Preview of the year ahead…
Ladies and gentlemen,
Let me now give you a brief preview of the exciting months ahead of us, before we meet again for the 2014 session of Council next April.
Firstly, of course, we have this session of Council, which as always has a full agenda to work through.
I will not go into detail here, but I look forward to productive and detailed discussions concerning the draft budget for 2014/2015, and I would like to note the creation of the new Council Working Group on the Strategic Plan.
As you are all aware, we are now gearing up for the Plenipotentiary Conference in Korea next year, and I know that this meeting of Council will be very useful in those preparations.
Major ITU events coming up over the next few months include:
The GSR next month;
The Global Youth Summit in September;
The ITU Connect Asia-Pacific Summit in November;
ITU Telecom World 2013, also in November;
WTIS 2013 in December;
WTDC-14 next April; and
WSIS+10, also next April.
In just three weeks time we will be holding this year’s Global Symposium for Regulators in Warsaw, Poland, with the theme of ‘4th Generation Regulation: Driving Digital Communications Ahead’.
Once again, BDT has lined-up an impressive programme for this year, with many prominent speakers and expert panels.
Highlights will include the quest for additional wireless spectrum to support future mobile growth; strategies to drive 4G infrastructure investment; digital money; roadblocks to IPv6 implementation; and emerging new revenue models for telcos, such as online advertising and IP-based broadcasting.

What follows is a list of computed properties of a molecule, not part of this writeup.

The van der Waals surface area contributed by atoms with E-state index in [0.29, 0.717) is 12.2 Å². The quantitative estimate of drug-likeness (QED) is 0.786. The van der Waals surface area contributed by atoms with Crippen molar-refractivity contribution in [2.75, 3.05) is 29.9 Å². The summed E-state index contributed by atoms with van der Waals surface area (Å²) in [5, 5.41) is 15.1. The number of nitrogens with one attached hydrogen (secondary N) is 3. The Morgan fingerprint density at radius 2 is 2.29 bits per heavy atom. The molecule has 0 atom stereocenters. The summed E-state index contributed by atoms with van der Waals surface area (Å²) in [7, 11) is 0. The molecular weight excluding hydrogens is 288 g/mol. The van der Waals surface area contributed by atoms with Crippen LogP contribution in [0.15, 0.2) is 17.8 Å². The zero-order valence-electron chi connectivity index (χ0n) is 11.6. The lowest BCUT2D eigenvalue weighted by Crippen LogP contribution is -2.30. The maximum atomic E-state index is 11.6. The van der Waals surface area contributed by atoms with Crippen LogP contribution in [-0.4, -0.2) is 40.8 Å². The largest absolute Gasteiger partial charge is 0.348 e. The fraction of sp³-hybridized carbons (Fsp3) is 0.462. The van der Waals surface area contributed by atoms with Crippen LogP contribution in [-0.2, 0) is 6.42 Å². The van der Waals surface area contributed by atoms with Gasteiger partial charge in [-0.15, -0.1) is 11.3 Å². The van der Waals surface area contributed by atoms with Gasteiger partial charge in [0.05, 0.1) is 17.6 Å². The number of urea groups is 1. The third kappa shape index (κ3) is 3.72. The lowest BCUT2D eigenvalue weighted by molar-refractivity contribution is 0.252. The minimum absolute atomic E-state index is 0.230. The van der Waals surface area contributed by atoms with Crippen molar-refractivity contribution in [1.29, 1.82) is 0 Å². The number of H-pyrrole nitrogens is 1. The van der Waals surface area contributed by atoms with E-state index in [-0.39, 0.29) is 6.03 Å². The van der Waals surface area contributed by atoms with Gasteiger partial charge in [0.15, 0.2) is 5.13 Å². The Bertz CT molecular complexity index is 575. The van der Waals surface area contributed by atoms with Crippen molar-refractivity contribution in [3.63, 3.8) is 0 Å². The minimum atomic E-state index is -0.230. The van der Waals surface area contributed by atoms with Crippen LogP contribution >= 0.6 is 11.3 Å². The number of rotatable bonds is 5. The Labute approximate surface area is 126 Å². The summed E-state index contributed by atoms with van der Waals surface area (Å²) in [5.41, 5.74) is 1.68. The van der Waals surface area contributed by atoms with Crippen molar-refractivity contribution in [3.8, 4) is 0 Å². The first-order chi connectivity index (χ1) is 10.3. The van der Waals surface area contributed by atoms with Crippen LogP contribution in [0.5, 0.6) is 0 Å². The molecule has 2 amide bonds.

Global Youth Summit
After the summer break, we will be holding the Global Youth Summit in Costa Rica, from 9 to 11 September, under the theme of ‘BYND 2015’.
The Summit will welcome over 500 young people aged 18 to 25 from countries around the world, as well as featuring a stream for 9 to 17 year old Costa Rican youth.
The Summit will be a platform for young people to ensure their inclusion in the most important decisions of the 21st century, and will highlight their priorities and capture their combined voice in crucial national and international policy and decision-making processes.
Young people are pioneering the use of new technologies and driving new trends in our sector. The challenge is to inspire youth to use ICTs to help change the world for the better. Luckily, there are many young people leading the way. The Summit will bring many of these youth together, to inspire and challenge one another, and mobilize others to do the same.
There will be few speeches and little protocol. The Summit will have a very hands-on, interactive format. The talks, sessions and workshops will be webcast, with online conversations happening via social media, curated and facilitated by young participants.
The outcomes of the Summit will include a crowdsourced, multimedia statement to be presented to Heads of State at the UN General Assembly later in September.
Let me therefore take this opportunity to encourage all Member States to send a delegation of youth to this truly unique event. It will be a great opportunity to showcase the young talent from your country, and to open them up to new opportunities.